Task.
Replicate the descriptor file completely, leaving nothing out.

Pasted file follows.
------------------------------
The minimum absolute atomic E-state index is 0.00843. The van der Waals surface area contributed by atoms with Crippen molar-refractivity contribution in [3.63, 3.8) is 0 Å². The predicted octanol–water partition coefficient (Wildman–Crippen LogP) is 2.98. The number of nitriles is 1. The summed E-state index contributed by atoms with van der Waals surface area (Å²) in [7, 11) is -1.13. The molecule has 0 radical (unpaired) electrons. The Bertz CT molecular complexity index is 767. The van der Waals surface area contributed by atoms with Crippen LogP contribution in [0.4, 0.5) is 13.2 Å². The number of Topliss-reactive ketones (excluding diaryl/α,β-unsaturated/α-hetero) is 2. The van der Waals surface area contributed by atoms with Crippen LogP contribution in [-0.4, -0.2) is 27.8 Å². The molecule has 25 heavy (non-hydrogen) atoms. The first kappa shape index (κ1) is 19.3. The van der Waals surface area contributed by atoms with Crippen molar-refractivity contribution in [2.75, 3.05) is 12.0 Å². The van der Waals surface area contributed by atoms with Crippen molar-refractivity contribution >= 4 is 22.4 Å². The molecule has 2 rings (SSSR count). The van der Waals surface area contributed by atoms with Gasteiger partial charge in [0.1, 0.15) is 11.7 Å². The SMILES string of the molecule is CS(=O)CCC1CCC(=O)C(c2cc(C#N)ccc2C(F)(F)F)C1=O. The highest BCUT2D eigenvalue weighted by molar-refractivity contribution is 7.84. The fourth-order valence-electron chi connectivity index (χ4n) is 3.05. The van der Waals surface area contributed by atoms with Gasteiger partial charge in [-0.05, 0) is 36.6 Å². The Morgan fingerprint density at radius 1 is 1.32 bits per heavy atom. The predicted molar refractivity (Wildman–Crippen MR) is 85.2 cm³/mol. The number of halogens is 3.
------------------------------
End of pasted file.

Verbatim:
The minimum absolute atomic E-state index is 0.00843. The van der Waals surface area contributed by atoms with Crippen molar-refractivity contribution in [3.63, 3.8) is 0 Å². The predicted octanol–water partition coefficient (Wildman–Crippen LogP) is 2.98. The number of nitriles is 1. The summed E-state index contributed by atoms with van der Waals surface area (Å²) in [7, 11) is -1.13. The molecule has 0 radical (unpaired) electrons. The Bertz CT molecular complexity index is 767. The van der Waals surface area contributed by atoms with Crippen LogP contribution in [0.4, 0.5) is 13.2 Å². The number of Topliss-reactive ketones (excluding diaryl/α,β-unsaturated/α-hetero) is 2. The van der Waals surface area contributed by atoms with Crippen LogP contribution in [-0.4, -0.2) is 27.8 Å². The molecule has 25 heavy (non-hydrogen) atoms. The first kappa shape index (κ1) is 19.3. The van der Waals surface area contributed by atoms with Crippen molar-refractivity contribution in [2.75, 3.05) is 12.0 Å². The van der Waals surface area contributed by atoms with Crippen molar-refractivity contribution >= 4 is 22.4 Å². The molecule has 2 rings (SSSR count). The van der Waals surface area contributed by atoms with Gasteiger partial charge in [0.1, 0.15) is 11.7 Å². The SMILES string of the molecule is CS(=O)CCC1CCC(=O)C(c2cc(C#N)ccc2C(F)(F)F)C1=O. The highest BCUT2D eigenvalue weighted by molar-refractivity contribution is 7.84. The fourth-order valence-electron chi connectivity index (χ4n) is 3.05. The van der Waals surface area contributed by atoms with Gasteiger partial charge in [-0.05, 0) is 36.6 Å². The Morgan fingerprint density at radius 1 is 1.32 bits per heavy atom. The predicted molar refractivity (Wildman–Crippen MR) is 85.2 cm³/mol. The number of halogens is 3.